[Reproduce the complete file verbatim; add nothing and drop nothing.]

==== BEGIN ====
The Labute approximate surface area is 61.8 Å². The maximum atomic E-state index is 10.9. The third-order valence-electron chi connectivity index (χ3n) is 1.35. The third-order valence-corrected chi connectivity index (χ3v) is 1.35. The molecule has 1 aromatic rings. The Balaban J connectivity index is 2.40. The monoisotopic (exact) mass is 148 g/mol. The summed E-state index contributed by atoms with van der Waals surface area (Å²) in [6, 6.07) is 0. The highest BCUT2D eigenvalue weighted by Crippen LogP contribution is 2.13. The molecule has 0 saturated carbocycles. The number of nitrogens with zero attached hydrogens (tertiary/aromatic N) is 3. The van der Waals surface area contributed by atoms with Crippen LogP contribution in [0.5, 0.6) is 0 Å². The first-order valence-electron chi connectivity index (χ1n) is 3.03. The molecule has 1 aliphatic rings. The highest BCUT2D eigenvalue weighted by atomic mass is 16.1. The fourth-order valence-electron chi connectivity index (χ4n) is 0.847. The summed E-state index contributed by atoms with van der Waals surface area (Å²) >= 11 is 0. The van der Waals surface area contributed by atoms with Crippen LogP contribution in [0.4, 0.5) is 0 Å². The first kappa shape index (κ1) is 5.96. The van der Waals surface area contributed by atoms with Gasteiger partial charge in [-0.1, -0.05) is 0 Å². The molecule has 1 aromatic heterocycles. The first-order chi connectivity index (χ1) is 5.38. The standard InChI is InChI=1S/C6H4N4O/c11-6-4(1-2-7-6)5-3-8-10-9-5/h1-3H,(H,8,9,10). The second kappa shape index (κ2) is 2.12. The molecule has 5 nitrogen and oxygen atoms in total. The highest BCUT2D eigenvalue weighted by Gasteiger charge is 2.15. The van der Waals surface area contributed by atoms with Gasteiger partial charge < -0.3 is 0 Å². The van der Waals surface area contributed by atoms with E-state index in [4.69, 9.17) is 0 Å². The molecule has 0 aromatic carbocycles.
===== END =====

The Labute approximate surface area is 61.8 Å². The maximum atomic E-state index is 10.9. The third-order valence-electron chi connectivity index (χ3n) is 1.35. The third-order valence-corrected chi connectivity index (χ3v) is 1.35. The molecule has 1 aromatic rings. The Balaban J connectivity index is 2.40. The monoisotopic (exact) mass is 148 g/mol. The summed E-state index contributed by atoms with van der Waals surface area (Å²) in [6, 6.07) is 0. The highest BCUT2D eigenvalue weighted by Crippen LogP contribution is 2.13. The molecule has 0 saturated carbocycles. The number of nitrogens with zero attached hydrogens (tertiary/aromatic N) is 3. The van der Waals surface area contributed by atoms with Crippen LogP contribution in [0.5, 0.6) is 0 Å². The first-order valence-electron chi connectivity index (χ1n) is 3.03. The molecule has 1 aliphatic rings. The highest BCUT2D eigenvalue weighted by atomic mass is 16.1. The fourth-order valence-electron chi connectivity index (χ4n) is 0.847. The summed E-state index contributed by atoms with van der Waals surface area (Å²) >= 11 is 0. The van der Waals surface area contributed by atoms with Crippen LogP contribution in [0.4, 0.5) is 0 Å². The first kappa shape index (κ1) is 5.96. The van der Waals surface area contributed by atoms with Gasteiger partial charge in [-0.1, -0.05) is 0 Å². The molecule has 1 aromatic heterocycles. The first-order chi connectivity index (χ1) is 5.38. The standard InChI is InChI=1S/C6H4N4O/c11-6-4(1-2-7-6)5-3-8-10-9-5/h1-3H,(H,8,9,10). The second kappa shape index (κ2) is 2.12. The molecule has 5 nitrogen and oxygen atoms in total. The highest BCUT2D eigenvalue weighted by Gasteiger charge is 2.15. The van der Waals surface area contributed by atoms with Gasteiger partial charge < -0.3 is 0 Å². The van der Waals surface area contributed by atoms with E-state index in [4.69, 9.17) is 0 Å². The molecule has 0 aromatic carbocycles.